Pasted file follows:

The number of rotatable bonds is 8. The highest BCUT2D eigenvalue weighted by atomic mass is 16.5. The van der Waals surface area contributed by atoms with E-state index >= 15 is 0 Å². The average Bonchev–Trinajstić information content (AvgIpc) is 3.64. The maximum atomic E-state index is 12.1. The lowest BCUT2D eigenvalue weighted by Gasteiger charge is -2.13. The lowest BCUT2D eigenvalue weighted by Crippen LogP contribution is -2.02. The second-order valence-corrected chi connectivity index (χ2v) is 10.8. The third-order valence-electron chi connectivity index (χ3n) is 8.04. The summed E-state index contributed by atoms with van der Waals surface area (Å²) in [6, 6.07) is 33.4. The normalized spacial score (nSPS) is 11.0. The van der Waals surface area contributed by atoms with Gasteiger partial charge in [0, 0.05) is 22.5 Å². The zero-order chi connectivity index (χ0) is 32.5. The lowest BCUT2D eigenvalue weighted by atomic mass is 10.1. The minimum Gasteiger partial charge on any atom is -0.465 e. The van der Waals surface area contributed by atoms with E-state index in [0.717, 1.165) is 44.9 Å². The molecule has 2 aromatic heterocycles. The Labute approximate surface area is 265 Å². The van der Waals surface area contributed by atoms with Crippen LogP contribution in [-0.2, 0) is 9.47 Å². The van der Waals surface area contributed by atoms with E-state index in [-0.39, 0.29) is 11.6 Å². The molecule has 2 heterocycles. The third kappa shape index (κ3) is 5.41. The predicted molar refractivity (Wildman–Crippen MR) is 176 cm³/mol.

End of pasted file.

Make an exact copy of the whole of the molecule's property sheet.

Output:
The number of rotatable bonds is 8. The highest BCUT2D eigenvalue weighted by atomic mass is 16.5. The van der Waals surface area contributed by atoms with E-state index >= 15 is 0 Å². The average Bonchev–Trinajstić information content (AvgIpc) is 3.64. The maximum atomic E-state index is 12.1. The lowest BCUT2D eigenvalue weighted by Gasteiger charge is -2.13. The lowest BCUT2D eigenvalue weighted by Crippen LogP contribution is -2.02. The second-order valence-corrected chi connectivity index (χ2v) is 10.8. The third-order valence-electron chi connectivity index (χ3n) is 8.04. The summed E-state index contributed by atoms with van der Waals surface area (Å²) in [6, 6.07) is 33.4. The normalized spacial score (nSPS) is 11.0. The van der Waals surface area contributed by atoms with Gasteiger partial charge in [0, 0.05) is 22.5 Å². The zero-order chi connectivity index (χ0) is 32.5. The lowest BCUT2D eigenvalue weighted by atomic mass is 10.1. The minimum Gasteiger partial charge on any atom is -0.465 e. The van der Waals surface area contributed by atoms with E-state index in [0.717, 1.165) is 44.9 Å². The molecule has 2 aromatic heterocycles. The Labute approximate surface area is 265 Å². The van der Waals surface area contributed by atoms with Crippen LogP contribution in [-0.2, 0) is 9.47 Å². The van der Waals surface area contributed by atoms with E-state index in [-0.39, 0.29) is 11.6 Å². The molecule has 2 heterocycles. The third kappa shape index (κ3) is 5.41. The predicted molar refractivity (Wildman–Crippen MR) is 176 cm³/mol.